• Character definition will also be about ranking in terms of “fictional positioning.” Inspired by Game of Thrones (even moreso by ASOIAF), this means that we will at times know which character is the best in the world (or thought to be), and who challengers to that title might be. This is a relatively tentative goal.
  • Travel, or some other themes, should exist in play to encourage world growth. This is a relatively tentative goal, and may be found to be unecessary, or just optional.

Structure of Play

Play generally starts with a concept creation phase, player role selection, character generation, and then general play.

Campaign Creation Phase

In this phase, the players jointly concoct the elements of setting and character activity that will be the center of the plots that evolve in play. The concepts should probably involve the characters being peripatetic or some other explanation of a way in which the characters come across enough elements of the world to keep play involving discovery of new things.

Initial Setting

Each participant goes to any of the “Fantasy Setting” boards that the facilitator provides, and selects a place picture. The players should select this primary place picture with the understanding that the main characters of the game will be developed from ideas that come about from this selection. They may live there, be traveling there, are there to get something, etc, etc. Play may not end up staying at the location of the initial setting, or even starting there, but it provides a locale that ties the characters together in some way.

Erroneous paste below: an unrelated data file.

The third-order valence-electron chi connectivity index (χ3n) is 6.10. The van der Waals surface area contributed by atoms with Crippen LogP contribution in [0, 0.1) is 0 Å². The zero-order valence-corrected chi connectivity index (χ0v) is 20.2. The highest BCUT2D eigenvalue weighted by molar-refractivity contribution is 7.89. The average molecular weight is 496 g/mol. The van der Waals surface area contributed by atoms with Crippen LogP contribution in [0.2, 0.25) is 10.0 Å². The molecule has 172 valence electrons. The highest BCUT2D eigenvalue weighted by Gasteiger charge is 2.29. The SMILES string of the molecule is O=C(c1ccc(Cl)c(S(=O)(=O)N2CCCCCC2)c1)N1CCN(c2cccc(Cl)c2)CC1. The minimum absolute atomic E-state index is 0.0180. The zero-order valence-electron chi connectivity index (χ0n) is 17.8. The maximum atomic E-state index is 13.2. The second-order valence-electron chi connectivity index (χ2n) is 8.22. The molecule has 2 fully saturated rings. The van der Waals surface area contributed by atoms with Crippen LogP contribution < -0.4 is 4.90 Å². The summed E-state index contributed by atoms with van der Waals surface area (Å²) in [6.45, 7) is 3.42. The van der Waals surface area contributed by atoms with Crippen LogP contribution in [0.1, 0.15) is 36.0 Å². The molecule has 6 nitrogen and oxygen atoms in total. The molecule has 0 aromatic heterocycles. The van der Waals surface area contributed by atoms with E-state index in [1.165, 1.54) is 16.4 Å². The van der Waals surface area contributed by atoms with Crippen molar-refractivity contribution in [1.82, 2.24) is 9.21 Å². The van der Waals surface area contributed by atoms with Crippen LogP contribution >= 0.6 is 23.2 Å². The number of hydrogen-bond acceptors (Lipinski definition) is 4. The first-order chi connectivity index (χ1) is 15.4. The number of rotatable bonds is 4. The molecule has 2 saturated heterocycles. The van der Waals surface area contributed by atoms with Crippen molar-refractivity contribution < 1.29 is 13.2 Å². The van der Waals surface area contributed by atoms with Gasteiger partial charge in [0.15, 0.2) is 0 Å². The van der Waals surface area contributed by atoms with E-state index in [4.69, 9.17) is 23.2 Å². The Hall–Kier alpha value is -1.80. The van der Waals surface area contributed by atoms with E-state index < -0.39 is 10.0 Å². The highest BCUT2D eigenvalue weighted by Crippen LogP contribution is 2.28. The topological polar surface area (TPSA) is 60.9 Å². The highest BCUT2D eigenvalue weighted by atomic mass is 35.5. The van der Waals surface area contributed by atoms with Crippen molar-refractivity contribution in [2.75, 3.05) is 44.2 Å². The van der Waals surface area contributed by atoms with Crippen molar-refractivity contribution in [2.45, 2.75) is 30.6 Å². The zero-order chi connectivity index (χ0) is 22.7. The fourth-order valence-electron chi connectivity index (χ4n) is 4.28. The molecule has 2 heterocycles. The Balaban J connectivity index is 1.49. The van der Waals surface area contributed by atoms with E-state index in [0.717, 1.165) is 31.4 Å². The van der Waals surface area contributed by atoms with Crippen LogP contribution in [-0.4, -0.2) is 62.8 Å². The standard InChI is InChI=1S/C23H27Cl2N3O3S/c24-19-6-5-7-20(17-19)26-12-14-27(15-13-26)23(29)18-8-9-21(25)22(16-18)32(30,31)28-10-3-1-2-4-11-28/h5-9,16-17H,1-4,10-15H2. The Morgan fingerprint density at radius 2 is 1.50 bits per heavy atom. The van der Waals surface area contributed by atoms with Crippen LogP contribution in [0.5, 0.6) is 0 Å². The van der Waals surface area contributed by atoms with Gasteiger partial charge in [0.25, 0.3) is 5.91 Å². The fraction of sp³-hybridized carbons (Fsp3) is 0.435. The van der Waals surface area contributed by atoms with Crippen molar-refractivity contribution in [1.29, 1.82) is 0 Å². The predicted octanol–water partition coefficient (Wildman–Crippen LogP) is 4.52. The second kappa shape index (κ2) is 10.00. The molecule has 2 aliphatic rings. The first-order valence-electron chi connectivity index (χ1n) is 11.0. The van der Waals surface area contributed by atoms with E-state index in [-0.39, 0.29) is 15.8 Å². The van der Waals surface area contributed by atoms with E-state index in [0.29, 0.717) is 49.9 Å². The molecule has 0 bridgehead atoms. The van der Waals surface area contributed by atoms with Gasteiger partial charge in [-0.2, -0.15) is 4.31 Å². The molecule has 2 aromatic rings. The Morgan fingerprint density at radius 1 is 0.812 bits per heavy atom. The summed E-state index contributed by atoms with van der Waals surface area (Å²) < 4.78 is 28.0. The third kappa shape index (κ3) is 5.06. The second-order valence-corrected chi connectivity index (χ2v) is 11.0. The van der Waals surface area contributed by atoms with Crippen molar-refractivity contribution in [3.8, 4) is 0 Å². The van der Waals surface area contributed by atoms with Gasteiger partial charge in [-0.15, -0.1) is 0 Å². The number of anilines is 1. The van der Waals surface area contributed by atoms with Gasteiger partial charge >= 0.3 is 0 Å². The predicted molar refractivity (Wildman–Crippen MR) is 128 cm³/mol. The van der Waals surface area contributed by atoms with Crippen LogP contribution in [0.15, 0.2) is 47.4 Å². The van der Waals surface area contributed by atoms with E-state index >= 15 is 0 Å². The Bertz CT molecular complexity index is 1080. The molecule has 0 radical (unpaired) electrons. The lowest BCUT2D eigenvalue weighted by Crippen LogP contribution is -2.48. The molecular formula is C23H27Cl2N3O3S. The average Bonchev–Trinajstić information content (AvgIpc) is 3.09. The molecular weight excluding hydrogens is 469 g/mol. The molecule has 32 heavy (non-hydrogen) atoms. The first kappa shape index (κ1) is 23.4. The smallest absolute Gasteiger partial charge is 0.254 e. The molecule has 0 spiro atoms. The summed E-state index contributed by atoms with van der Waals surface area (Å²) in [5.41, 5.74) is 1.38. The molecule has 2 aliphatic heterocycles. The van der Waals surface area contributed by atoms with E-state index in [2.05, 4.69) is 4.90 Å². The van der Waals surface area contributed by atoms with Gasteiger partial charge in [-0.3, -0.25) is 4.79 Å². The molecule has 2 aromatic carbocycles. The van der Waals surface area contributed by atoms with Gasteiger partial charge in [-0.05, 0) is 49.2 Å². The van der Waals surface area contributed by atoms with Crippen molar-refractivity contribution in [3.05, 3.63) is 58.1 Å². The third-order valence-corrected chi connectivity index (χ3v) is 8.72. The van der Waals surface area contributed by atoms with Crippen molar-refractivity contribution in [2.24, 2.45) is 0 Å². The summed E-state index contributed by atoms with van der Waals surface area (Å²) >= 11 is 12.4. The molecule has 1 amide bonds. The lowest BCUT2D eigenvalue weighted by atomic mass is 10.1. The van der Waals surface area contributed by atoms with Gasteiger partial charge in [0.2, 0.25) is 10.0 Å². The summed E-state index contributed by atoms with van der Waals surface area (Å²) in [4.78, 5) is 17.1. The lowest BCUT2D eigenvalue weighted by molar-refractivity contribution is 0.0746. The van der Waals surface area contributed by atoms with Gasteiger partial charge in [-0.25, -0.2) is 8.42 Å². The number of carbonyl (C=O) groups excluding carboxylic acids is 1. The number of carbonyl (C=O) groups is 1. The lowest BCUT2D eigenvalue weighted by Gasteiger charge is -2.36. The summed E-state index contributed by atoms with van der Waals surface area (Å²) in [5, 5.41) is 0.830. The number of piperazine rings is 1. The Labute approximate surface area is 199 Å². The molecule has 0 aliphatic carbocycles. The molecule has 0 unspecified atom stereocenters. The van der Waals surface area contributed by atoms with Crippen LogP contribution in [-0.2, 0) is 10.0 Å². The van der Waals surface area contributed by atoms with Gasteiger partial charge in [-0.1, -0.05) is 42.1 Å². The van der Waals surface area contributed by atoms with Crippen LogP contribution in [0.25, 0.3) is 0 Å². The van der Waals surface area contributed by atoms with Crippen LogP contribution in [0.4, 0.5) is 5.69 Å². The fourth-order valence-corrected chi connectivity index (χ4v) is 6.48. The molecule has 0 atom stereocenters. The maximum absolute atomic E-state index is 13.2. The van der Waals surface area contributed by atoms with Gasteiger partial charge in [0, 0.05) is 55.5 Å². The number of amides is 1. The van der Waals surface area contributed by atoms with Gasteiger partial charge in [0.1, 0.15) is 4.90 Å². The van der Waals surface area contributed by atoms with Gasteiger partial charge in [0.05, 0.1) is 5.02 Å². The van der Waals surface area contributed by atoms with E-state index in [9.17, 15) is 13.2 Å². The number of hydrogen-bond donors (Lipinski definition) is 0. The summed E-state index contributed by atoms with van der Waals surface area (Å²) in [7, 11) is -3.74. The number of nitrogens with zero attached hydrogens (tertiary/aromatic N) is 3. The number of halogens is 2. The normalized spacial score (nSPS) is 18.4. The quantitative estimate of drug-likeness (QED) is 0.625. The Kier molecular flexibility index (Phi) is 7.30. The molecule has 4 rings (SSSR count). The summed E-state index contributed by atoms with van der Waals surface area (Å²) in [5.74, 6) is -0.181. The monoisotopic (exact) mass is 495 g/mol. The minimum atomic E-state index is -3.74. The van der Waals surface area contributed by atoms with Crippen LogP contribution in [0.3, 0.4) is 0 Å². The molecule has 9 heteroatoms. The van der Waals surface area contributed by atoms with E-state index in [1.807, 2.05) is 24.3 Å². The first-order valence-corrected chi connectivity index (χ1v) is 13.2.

Once everyone has selected a picture, and showed it to everyone, everyone votes on one they like that is not theirs. The one with the most votes wins. If two or more have the same number of votes, eliminate the rest and have a run-off for the remainder; in this case, the participant who selected the art can vote for their own piece. The facilitator calls the vote, and decides the order of the vote, voting last themselves in each case.

Continue doing run-offs as necessary. If it ever gets to a tie, determine randomly which picture to be the central place.

Interrogating the Initial Setting

Each player then asks one other player a question, again in facilitator selected (or random?) order. Once a player has been asked a question, they are no longer eligible to be asked a question by another participant. In this way every participant asks one question, and answers one; the last participant to ask a question will have no choice as to who to ask. The second-to last question asker must ask the player who will be last, to prevent the last player asking from being the only one to ask.

The question must have to do with the picture selected and must be open-ended. For instance one can ask “Who lives here?” but not “Does the captain live here, or the magician?”


  • “What does that turret look down upon?”
  • “What is the meaning of the banners over the entrance?”

Centralizing Concept

From the information generated, the participants should figure out a concept for play to revolve around that will involve characters who are interested in each other in some way, and interested in investigating the world in some fashion.